Africa: Ghanaian American Named Executive Director for President’s Advisory Council on African Diaspora Engagement in the United States

Washington, DC — The White House has named Ghanaian-American Deniece Laurent-Mantey as executive director of the President’s Advisory Council on African Diaspora Engagement in the United States.

“We are in a very exciting time. The council is an advisory council that is situated in the Department of State where we have 12 members on the council who will be putting together recommendations,” said Laurent-Mantey, in a WIN-TV “Let’s Talk,” interview with Informer Publisher Denise Rolark Barnes. “[The council will offer] suggestions about how we can really engage the African diaspora community in the United States, and strengthen our relationship with young leaders, our partners on the African continent.”

READ: Swearing-in Ceremony and Inaugural Meeting of the President’s Advisory Council On African Diaspora Engagement in the United States

A Bronx, New York native and a graduate of Syracuse University and Howard University, Laurent-Mantey explained the council’s definition of the African diaspora.

“We’re defining it as African immigrants, those who immigrate from the continent to the United States, but also descendants of African slaves. So that includes African Americans as well,” she said. “It is an inclusive definition. We are also aligned with the African Union’s definition of diaspora, which is more inclusive.”

A longtime career diplomat, Laurent-Mantey previously served as a special advisor for the U.S.-Africa Leaders Summit Implementation and Director for Africa at the National Security Council at the White House. Laurent-Mantey also served as special assistant to former secretaries of state Hillary Clinton and John Kerry.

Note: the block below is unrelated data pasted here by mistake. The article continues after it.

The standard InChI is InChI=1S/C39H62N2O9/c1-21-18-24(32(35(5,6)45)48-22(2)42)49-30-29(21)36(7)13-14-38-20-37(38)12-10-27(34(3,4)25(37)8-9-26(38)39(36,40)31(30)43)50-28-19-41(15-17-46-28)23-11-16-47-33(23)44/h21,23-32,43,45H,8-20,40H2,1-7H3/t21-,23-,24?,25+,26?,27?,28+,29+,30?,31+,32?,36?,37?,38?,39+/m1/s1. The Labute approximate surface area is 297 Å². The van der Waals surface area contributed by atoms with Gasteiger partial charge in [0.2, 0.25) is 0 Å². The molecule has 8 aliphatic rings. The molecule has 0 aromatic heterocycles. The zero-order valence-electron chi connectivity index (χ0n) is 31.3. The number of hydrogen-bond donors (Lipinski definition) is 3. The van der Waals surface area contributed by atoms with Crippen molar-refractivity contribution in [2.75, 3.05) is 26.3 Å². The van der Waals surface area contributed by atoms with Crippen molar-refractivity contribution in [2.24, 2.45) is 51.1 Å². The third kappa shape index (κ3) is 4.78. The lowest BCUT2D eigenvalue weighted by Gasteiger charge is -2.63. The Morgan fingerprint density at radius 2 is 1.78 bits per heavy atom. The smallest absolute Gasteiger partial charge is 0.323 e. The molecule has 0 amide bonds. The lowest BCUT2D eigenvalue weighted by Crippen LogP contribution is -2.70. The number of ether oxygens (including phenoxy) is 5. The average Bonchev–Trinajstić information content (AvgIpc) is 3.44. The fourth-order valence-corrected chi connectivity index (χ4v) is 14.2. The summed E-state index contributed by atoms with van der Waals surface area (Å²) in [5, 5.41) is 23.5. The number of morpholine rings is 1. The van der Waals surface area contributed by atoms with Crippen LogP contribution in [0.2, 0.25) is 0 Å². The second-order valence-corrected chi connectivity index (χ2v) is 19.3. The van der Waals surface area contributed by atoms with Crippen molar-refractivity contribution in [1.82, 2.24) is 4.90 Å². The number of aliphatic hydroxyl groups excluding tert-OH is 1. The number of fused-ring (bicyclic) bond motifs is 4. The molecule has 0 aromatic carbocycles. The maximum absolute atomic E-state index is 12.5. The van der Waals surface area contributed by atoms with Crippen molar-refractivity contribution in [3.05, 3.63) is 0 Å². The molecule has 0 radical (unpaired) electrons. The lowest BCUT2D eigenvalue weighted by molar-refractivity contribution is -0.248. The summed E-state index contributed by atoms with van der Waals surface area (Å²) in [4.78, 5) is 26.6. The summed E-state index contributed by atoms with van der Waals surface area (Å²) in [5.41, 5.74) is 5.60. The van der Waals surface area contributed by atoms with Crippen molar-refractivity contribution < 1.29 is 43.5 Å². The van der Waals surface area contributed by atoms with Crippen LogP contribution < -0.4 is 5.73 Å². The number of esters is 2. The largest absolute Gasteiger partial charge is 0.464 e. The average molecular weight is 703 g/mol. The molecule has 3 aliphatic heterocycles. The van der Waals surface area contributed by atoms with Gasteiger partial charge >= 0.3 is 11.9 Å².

Recognizing Africa as a key geopolitical player, President Joe Biden hosted 49 African Presidents, as well as the head of the African Union Commission for the U.S.-African Leaders Summit.

“When Africa succeeds, the United States succeeds. Quite frankly, the whole world succeeds as well,” Biden said. At last year’s summit, the president announced plans to commit $55 billion in economic, security and health investment in Africa over the next three years, as well as name a special envoy to focus on those issues. Biden later named career diplomat Ambassador Johnnie Carson as Special Presidential Representative for U.S.-Africa Leaders.

The President’s Advisory Council on African Diaspora Engagement in the United States consists of 12 members for the 2023-2025 term: Silvester Scott Beaman, chair; Mimi E. Alemayehou; Rosalind Brewer; Viola Davis; Helene D. Gayle; Patrick H. Gaspard; C.D. Glin; Osagie Imasogie; Almaz Negash; Chimenye J. Ogwumike; Ham K. Serunjogi; and Kevin Young.

“Great to see POTUS introduce an Advisory Council on African Diasporan Engagement,” said the Ranking Member of the House Committee on Foreign Affairs Rep. Gregory Meeks (D-NY). “A meaningful step toward bringing members of the African Diaspora across the U.S. and Africa together to promote economic growth, trade and mutual understanding.”

Laurent-Mantey emphasized the council is dedicated to strengthening connections with the U.S. and Africa for members of the African diaspora.

“Whether it’s African immigrants or descendants of African slaves, African Americans, there’s been a huge amount of interest in making those connections with our partners and brothers and sisters on the continent. It’s an exciting opportunity for the U.S. Government to also play a role to see how we can bring together the diaspora and use the diaspora as a source of strength for our U.S. foreign policy,” she said. “This council will put forth recommendations for the Administration to really engage the diaspora across different sectors. This is the first time our African engagement has come to this level. The diaspora is a source of strength for this country.”

The executive director of the council also stressed the importance of collaboration across the African diaspora.

“We are in a place in our U.S.-Africa policy where we say we’re really focused on not just what we’re going to do in Africa, but what we’re going to do with Africa,” she said. “Partnership is critical and important and what we’re going to do with Africa is engage a large, interested, vibrant, smart Diaspora who also want to become a part of that.”

Austin R. Cooper, Jr., serves as the President of Cooper Strategic Affairs, Inc. The firm provides legislative, political and communications counsel in Washington, D.C., for governmental, nonprofit and for profit organizations. more>>

This article was first published on October 25, 2023 by The Washington Informer.


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